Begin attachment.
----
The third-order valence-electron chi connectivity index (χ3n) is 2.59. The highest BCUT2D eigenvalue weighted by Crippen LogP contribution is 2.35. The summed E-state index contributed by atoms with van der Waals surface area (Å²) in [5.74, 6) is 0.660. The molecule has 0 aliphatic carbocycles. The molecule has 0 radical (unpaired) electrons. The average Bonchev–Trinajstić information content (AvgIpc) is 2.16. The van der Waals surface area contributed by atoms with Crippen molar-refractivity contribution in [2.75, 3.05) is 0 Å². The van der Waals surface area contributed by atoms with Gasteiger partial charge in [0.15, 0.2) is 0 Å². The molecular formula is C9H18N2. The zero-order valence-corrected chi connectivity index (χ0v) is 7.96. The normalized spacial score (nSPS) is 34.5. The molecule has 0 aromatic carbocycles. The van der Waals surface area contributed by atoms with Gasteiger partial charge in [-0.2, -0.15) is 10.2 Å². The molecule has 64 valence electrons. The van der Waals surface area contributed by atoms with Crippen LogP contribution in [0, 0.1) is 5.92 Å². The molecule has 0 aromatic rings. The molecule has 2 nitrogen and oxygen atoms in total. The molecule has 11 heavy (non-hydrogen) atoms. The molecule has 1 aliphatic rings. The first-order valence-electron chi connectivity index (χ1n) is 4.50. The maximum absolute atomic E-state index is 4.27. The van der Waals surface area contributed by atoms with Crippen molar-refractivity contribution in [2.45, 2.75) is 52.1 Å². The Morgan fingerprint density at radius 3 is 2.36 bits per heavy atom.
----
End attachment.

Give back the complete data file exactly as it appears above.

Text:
The third-order valence-electron chi connectivity index (χ3n) is 2.59. The highest BCUT2D eigenvalue weighted by Crippen LogP contribution is 2.35. The summed E-state index contributed by atoms with van der Waals surface area (Å²) in [5.74, 6) is 0.660. The molecule has 0 aliphatic carbocycles. The molecule has 0 radical (unpaired) electrons. The average Bonchev–Trinajstić information content (AvgIpc) is 2.16. The van der Waals surface area contributed by atoms with Crippen molar-refractivity contribution in [2.75, 3.05) is 0 Å². The van der Waals surface area contributed by atoms with Gasteiger partial charge in [0.15, 0.2) is 0 Å². The molecular formula is C9H18N2. The zero-order valence-corrected chi connectivity index (χ0v) is 7.96. The normalized spacial score (nSPS) is 34.5. The molecule has 0 aromatic carbocycles. The van der Waals surface area contributed by atoms with Gasteiger partial charge in [-0.2, -0.15) is 10.2 Å². The molecule has 64 valence electrons. The van der Waals surface area contributed by atoms with Crippen LogP contribution in [0, 0.1) is 5.92 Å². The molecule has 0 aromatic rings. The molecule has 2 nitrogen and oxygen atoms in total. The molecule has 11 heavy (non-hydrogen) atoms. The molecule has 1 aliphatic rings. The first-order valence-electron chi connectivity index (χ1n) is 4.50. The maximum absolute atomic E-state index is 4.27. The van der Waals surface area contributed by atoms with Crippen molar-refractivity contribution in [2.45, 2.75) is 52.1 Å². The Morgan fingerprint density at radius 3 is 2.36 bits per heavy atom.